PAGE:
3 minute read

Why agile leadership is important

Three-quarters of business executives say agility is a top-three priority for their organisation and nearly 40% are conducting an organisational-agility transformation to support more agile ways of working, Joan O'Connor, head of leadership practice at 10Eighty, looks at why agile leadership is important to business today
10Eighty logo

10Eighty helps individuals to maximise their potential and helps organisations to harness that potential. We are experts in developing leadership capability and helping organisations increase employee engagement

How to build an agile organisation

Being an agile leader is important

In our white paper, The Rise of the Human-Focused Leader, our research looked at the qualities which provide a roadmap of leadership capability. One of these key characteristics is agility – agility in action, decision-making and response in the moment.

According to a study by McKinsey, three-quarters of business executives said agility is a top or top-three priority for their organisation and nearly 40% are currently conducting an organisational-agility transformation to support more agile ways of working.

The agile organisation performs better under pressure because workers have a shared sense of purpose; individuals and teams are empowered to take action and rapid decision-making and continuous feedback prevail.

Agility of action

What is important for leaders is the speed and agility of action, decision-making and execution of strategy in response to changing circumstances and priorities in a dynamic environment. The futureproof leader needs an agile mindset to achieve their goals and positive outcomes in a past-faced and volatile marketplace. But it’s not about speed for speed’s sake. An agile leader also takes the time to continuously listen and learn and uses this to inform their response, rather than reacting with the first thing that comes to mind.

Building agility

The future of work will be more collaborative and co-created by groups of people who traditionally have operated separately. The ability to enable teams to adapt and grow in a  complex enmeshed environment of clients, associates and suppliers is where most leaders will need to focus their effort. It’s not about managing workflow but inspiring and facilitating creativity, collaboration, innovation and knowledge sharing.

Creating the culture

Agile leadership fosters agile participation by engaged  team members. In essence agility resides in empowering teams to bring their best selves to work for leaders who lead by example.

The aim is to attract people who are motivated by a passion for their work and for whom excellence is always the goal. The organisation needs people processes to support such a culture, where employees can demonstrate entrepreneurial drive, taking ownership of team goals, decisions and performance. Without the alignment of processes, agility can come to a grounding halt.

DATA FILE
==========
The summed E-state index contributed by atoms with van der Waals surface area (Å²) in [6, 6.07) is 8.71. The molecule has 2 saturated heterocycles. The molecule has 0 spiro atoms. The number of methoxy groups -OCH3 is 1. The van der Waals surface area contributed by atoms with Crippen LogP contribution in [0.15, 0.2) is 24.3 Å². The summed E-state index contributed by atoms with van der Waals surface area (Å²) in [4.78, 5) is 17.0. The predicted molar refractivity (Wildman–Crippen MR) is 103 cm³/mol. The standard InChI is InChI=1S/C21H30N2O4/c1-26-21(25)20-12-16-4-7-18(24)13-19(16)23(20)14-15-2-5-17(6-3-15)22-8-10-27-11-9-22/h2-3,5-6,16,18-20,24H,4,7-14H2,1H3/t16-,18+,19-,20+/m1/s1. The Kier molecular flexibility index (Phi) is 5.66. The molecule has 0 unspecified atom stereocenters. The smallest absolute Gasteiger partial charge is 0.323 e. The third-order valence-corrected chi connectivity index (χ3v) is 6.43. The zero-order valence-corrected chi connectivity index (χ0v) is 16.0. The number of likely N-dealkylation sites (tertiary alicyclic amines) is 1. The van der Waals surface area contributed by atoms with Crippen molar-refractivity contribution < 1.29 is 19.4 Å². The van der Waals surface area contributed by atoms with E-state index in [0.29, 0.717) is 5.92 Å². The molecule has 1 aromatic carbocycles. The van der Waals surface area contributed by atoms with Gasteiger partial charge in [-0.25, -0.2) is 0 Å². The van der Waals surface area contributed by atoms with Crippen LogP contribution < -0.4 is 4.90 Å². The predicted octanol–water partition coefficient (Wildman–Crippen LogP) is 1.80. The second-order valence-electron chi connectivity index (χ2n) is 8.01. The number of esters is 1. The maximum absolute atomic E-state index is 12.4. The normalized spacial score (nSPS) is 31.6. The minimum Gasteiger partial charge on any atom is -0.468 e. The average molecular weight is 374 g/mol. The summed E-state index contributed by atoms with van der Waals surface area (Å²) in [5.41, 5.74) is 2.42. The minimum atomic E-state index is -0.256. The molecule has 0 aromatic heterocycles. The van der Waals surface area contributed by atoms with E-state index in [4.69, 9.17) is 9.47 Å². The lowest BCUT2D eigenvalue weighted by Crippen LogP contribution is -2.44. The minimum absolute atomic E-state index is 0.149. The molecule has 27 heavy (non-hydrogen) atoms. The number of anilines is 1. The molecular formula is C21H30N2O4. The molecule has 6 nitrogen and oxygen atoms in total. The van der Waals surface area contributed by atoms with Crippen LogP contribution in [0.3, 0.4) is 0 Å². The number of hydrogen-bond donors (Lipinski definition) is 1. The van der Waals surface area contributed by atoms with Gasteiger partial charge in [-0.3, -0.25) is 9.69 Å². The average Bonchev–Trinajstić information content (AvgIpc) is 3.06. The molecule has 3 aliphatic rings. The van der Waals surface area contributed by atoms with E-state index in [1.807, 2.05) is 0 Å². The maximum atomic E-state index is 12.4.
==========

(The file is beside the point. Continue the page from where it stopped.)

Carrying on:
A human-focused leadership strategy will target the creation of a culture with employee wellness at its heart. There is a growing trend of employees seeking a sense of belonging to something greater, especially in these testing times; aim to optimise the power of individuals by connecting them through their purpose at work.

It’s all about your people and ensuring that employees develop a stronger and more meaningful connection to the organisation’s purpose and have a greater desire to help it succeed. They engage more positively with their leaders, are more willing to go the extra mile and adapt and change direction when asked.

Encourage collaboration

Collaboration underpins agility. Build a team based on trust, transparency and meaningful working relationships. Ensure your team has all they need to operate effectively and then afford them autonomy and accountability within agreed boundaries. Positivity and shared decision making are important parts of a collaborative working environment. Good ideas can come from everyone on the team if you encourage learning, growth and development as a cultural imperative.

Devote time to really exploring the opinion and ideas of the whole team and encourage an ongoing flow of creative thinking; encourage diversity to enable new ways of thinking about challenges.

Change is afoot

The agile organisation doesn’t pigeonhole employees by their function or qualification but gives them the opportunity to work across functions and to see that their ideas and input make a real difference. This is leadership that facilitates team members taking ownership and engaging with every aspect of a project and growing with their jobs. It’s the responsibility of the agile leader to support agile thinking through coaching and development opportunities and guide the team in the right direction.

Agile leadership seeks to remove roadblocks to success so that employees can be more effective and productive. They manage by empowering employees, enabling decision making within the team and encouraging collaboration and knowledge sharing. McKinsey characterises this as “playing to win, seeking diversity of thought, fostering creative collision, embracing risk and experimenting”.

Agility is about adapting and delivering in a sustainable way to address future challenges and remain relevant and competitive.

Joan O’Connor is head of leadership practice at 10Eighty and will be discussing the agile leader with Alexander Filshie, CFO of Kensington Mortgages, at the next LinkedIn Live event in the Meet the Human-Focused Leaders series, on Wednesday 23 February. More details here  

Published 26 January 2022
Enjoyed this story?
Sign up for our newsletter here.